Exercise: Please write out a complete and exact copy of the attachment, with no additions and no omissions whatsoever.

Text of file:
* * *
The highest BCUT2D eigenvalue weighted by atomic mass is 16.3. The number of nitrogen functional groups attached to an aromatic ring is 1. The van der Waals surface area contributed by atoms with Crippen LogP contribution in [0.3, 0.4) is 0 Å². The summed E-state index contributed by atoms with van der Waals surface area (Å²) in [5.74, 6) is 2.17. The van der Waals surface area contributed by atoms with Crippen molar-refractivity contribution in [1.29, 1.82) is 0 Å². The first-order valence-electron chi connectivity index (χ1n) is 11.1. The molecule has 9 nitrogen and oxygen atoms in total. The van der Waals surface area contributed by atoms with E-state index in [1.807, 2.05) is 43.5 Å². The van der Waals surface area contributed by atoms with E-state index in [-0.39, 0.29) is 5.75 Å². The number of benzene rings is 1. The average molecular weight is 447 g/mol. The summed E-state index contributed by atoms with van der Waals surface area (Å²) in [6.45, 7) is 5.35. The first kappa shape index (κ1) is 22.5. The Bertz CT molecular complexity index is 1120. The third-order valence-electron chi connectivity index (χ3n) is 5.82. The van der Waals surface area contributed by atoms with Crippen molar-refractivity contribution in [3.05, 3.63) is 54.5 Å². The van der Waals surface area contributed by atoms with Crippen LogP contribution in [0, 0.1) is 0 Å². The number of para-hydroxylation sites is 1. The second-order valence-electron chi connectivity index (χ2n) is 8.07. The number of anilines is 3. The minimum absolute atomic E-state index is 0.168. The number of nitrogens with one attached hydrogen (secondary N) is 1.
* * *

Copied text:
The highest BCUT2D eigenvalue weighted by atomic mass is 16.3. The number of nitrogen functional groups attached to an aromatic ring is 1. The van der Waals surface area contributed by atoms with Crippen LogP contribution in [0.3, 0.4) is 0 Å². The summed E-state index contributed by atoms with van der Waals surface area (Å²) in [5.74, 6) is 2.17. The van der Waals surface area contributed by atoms with Crippen molar-refractivity contribution in [1.29, 1.82) is 0 Å². The first-order valence-electron chi connectivity index (χ1n) is 11.1. The molecule has 9 nitrogen and oxygen atoms in total. The van der Waals surface area contributed by atoms with E-state index in [1.807, 2.05) is 43.5 Å². The van der Waals surface area contributed by atoms with E-state index in [-0.39, 0.29) is 5.75 Å². The number of benzene rings is 1. The average molecular weight is 447 g/mol. The summed E-state index contributed by atoms with van der Waals surface area (Å²) in [6.45, 7) is 5.35. The first kappa shape index (κ1) is 22.5. The Bertz CT molecular complexity index is 1120. The third-order valence-electron chi connectivity index (χ3n) is 5.82. The van der Waals surface area contributed by atoms with Crippen molar-refractivity contribution in [3.05, 3.63) is 54.5 Å². The van der Waals surface area contributed by atoms with Crippen LogP contribution in [0, 0.1) is 0 Å². The number of para-hydroxylation sites is 1. The second-order valence-electron chi connectivity index (χ2n) is 8.07. The number of anilines is 3. The minimum absolute atomic E-state index is 0.168. The number of nitrogens with one attached hydrogen (secondary N) is 1.